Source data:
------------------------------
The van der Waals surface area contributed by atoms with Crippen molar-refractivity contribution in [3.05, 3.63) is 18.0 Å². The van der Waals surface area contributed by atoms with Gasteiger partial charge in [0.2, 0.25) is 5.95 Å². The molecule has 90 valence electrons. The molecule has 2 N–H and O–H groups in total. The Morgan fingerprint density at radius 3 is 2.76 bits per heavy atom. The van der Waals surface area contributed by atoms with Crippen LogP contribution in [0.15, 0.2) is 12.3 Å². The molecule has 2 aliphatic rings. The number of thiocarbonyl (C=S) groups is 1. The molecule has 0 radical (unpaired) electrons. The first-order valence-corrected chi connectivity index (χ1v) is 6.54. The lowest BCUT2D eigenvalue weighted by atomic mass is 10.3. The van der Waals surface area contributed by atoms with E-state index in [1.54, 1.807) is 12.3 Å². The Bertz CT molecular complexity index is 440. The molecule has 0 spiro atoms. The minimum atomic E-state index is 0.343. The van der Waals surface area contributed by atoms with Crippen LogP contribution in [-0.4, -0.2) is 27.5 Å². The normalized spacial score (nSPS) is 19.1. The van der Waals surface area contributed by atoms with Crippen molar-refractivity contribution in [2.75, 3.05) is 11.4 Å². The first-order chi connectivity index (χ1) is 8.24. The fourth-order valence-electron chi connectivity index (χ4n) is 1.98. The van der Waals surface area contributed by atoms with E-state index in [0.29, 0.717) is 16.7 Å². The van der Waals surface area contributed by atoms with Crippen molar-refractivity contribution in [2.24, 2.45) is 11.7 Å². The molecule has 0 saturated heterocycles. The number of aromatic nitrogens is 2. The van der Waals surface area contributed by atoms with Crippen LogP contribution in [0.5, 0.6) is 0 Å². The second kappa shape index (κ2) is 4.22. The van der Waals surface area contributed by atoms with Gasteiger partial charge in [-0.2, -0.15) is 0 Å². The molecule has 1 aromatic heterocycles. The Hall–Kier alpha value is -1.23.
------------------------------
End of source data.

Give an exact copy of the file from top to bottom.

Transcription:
The van der Waals surface area contributed by atoms with Crippen molar-refractivity contribution in [3.05, 3.63) is 18.0 Å². The van der Waals surface area contributed by atoms with Gasteiger partial charge in [0.2, 0.25) is 5.95 Å². The molecule has 90 valence electrons. The molecule has 2 N–H and O–H groups in total. The Morgan fingerprint density at radius 3 is 2.76 bits per heavy atom. The van der Waals surface area contributed by atoms with Crippen LogP contribution in [0.15, 0.2) is 12.3 Å². The molecule has 2 aliphatic rings. The number of thiocarbonyl (C=S) groups is 1. The molecule has 0 radical (unpaired) electrons. The first-order valence-corrected chi connectivity index (χ1v) is 6.54. The lowest BCUT2D eigenvalue weighted by atomic mass is 10.3. The van der Waals surface area contributed by atoms with E-state index in [1.54, 1.807) is 12.3 Å². The Bertz CT molecular complexity index is 440. The molecule has 0 spiro atoms. The minimum atomic E-state index is 0.343. The van der Waals surface area contributed by atoms with Crippen LogP contribution in [-0.4, -0.2) is 27.5 Å². The normalized spacial score (nSPS) is 19.1. The van der Waals surface area contributed by atoms with Crippen molar-refractivity contribution in [2.75, 3.05) is 11.4 Å². The first-order chi connectivity index (χ1) is 8.24. The fourth-order valence-electron chi connectivity index (χ4n) is 1.98. The van der Waals surface area contributed by atoms with E-state index in [0.29, 0.717) is 16.7 Å². The van der Waals surface area contributed by atoms with Crippen molar-refractivity contribution in [2.24, 2.45) is 11.7 Å². The molecule has 0 saturated heterocycles. The number of aromatic nitrogens is 2. The van der Waals surface area contributed by atoms with Crippen LogP contribution in [0.5, 0.6) is 0 Å². The second kappa shape index (κ2) is 4.22. The van der Waals surface area contributed by atoms with Gasteiger partial charge in [-0.2, -0.15) is 0 Å². The molecule has 1 aromatic heterocycles. The Hall–Kier alpha value is -1.23.